Sunday, August 05, 2007

Blowback Chronicles: The Tehran-Managua Axis

According to the model (Rome/Berlin/Tokyo), you need three members for a proper axis (aka, "axis of evil"), despite the fact that an axis typically is a single line between two points. Two members should be the primary partners, and at least one should be in East Asia. With Iraq now safely a Western-style democracy, Iran and North Korea have been interviewing potential new partners. It looks like Iran's Mahmoud Ahmadinejad, after considering such contenders as, well, most of the world, has finally settled on Daniel Ortega's Nicaragua.

The relationship between Iran and Nicaragua goes back to the 1980s, when Ortega was a former scrappy revolutionary fighting a US-backed right-wing counter-revolution, and Ahmadinejad was a soldier-engineer-student fighting a US-backed invasion by Iraq's then-dictator, Saddam ("The Hammer") Hussein. US President Ronald Reagan, famous for thinking out of the box before thinking out of the box was cool, funded the Nicaraguan counter-revolutionary freedom fighters known as the "Contras" by selling weapons to Iran (via Israel) for the war against Iraq that he was also supporting. A case study in success now referred to in NSA circles as the "Moebius Gambit," but more widely known as the "Iran-Contra Affair," Reagan's operation projected Oliver North and John Poindexter to fame and fortune, first in congressional hearings, and later on FoxNewsChannel, the History Channel, and in the US government's Total Information Awareness program.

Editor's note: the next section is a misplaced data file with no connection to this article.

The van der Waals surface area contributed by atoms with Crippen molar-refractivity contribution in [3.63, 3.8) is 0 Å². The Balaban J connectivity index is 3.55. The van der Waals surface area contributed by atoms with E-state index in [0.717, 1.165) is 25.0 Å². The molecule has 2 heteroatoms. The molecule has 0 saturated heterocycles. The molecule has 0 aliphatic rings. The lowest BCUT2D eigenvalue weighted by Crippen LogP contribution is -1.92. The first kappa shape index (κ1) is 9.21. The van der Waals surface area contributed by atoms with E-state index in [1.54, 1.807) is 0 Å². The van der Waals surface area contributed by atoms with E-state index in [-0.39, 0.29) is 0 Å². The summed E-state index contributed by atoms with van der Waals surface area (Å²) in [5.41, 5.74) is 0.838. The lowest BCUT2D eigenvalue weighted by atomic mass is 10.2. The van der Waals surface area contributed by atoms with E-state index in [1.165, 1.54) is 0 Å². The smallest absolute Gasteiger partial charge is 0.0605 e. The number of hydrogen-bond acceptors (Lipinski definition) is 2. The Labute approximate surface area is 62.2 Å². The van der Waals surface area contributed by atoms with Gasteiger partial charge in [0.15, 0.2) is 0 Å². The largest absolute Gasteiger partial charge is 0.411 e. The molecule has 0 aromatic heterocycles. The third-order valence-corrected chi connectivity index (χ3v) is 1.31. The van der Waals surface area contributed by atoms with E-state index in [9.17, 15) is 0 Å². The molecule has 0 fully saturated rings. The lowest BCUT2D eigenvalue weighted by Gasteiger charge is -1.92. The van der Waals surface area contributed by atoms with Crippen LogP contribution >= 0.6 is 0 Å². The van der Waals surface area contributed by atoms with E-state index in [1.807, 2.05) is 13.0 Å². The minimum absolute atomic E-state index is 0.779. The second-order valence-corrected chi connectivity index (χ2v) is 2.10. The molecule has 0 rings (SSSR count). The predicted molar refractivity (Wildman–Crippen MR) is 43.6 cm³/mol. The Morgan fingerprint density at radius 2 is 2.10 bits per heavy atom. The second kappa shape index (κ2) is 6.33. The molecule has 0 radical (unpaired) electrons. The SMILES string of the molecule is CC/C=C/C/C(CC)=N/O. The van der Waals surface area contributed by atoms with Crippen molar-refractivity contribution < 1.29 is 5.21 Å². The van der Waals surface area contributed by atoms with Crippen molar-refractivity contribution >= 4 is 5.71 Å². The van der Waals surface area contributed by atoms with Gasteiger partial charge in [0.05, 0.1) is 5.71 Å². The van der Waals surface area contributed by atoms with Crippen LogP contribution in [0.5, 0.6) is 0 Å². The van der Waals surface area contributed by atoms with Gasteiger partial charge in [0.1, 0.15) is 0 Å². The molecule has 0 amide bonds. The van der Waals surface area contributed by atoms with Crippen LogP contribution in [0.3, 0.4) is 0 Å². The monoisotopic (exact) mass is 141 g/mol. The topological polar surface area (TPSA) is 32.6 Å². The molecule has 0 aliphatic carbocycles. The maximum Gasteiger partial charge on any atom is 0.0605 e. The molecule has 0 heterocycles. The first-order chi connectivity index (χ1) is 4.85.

Iran and Nicaragua have engaged in a barter trade deal, while Iran and North Korea support each other's nuclear ambitions. Adding Nicaragua to the partnership opens axis access to the volatile anti-US Latin American region, including particularly Venezuela's populist former-commando Hugo Chavez and Cuba's long-time post-revolutionary dictator, Fidel Castro.

Axis of Evil (NDAQ: EVIL) shares rose on the news.





 

1 comment:

Egil Skallagrimsson said...

and btw -- see also an old BM post quoting zizek in a way most pertinent to this bizarre partnership: